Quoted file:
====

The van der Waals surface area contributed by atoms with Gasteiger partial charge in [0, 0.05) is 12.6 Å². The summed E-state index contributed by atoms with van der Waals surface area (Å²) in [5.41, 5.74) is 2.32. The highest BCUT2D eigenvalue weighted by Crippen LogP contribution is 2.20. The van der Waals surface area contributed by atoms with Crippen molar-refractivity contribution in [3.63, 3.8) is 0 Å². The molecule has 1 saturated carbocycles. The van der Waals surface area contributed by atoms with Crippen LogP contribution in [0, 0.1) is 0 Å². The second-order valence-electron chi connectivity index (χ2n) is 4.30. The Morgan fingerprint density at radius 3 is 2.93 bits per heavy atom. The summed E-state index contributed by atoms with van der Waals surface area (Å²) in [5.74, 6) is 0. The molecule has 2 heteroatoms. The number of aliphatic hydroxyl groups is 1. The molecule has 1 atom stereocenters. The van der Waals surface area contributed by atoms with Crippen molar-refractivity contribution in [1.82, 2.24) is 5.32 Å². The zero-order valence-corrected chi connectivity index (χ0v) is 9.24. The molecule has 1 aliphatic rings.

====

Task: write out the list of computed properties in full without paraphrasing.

The van der Waals surface area contributed by atoms with Gasteiger partial charge in [0, 0.05) is 12.6 Å². The summed E-state index contributed by atoms with van der Waals surface area (Å²) in [5.41, 5.74) is 2.32. The highest BCUT2D eigenvalue weighted by Crippen LogP contribution is 2.20. The van der Waals surface area contributed by atoms with Crippen molar-refractivity contribution in [3.63, 3.8) is 0 Å². The molecule has 1 saturated carbocycles. The van der Waals surface area contributed by atoms with Crippen LogP contribution in [0, 0.1) is 0 Å². The second-order valence-electron chi connectivity index (χ2n) is 4.30. The Morgan fingerprint density at radius 3 is 2.93 bits per heavy atom. The summed E-state index contributed by atoms with van der Waals surface area (Å²) in [5.74, 6) is 0. The molecule has 2 heteroatoms. The number of aliphatic hydroxyl groups is 1. The molecule has 1 atom stereocenters. The van der Waals surface area contributed by atoms with Crippen molar-refractivity contribution in [1.82, 2.24) is 5.32 Å². The zero-order valence-corrected chi connectivity index (χ0v) is 9.24. The molecule has 1 aliphatic rings.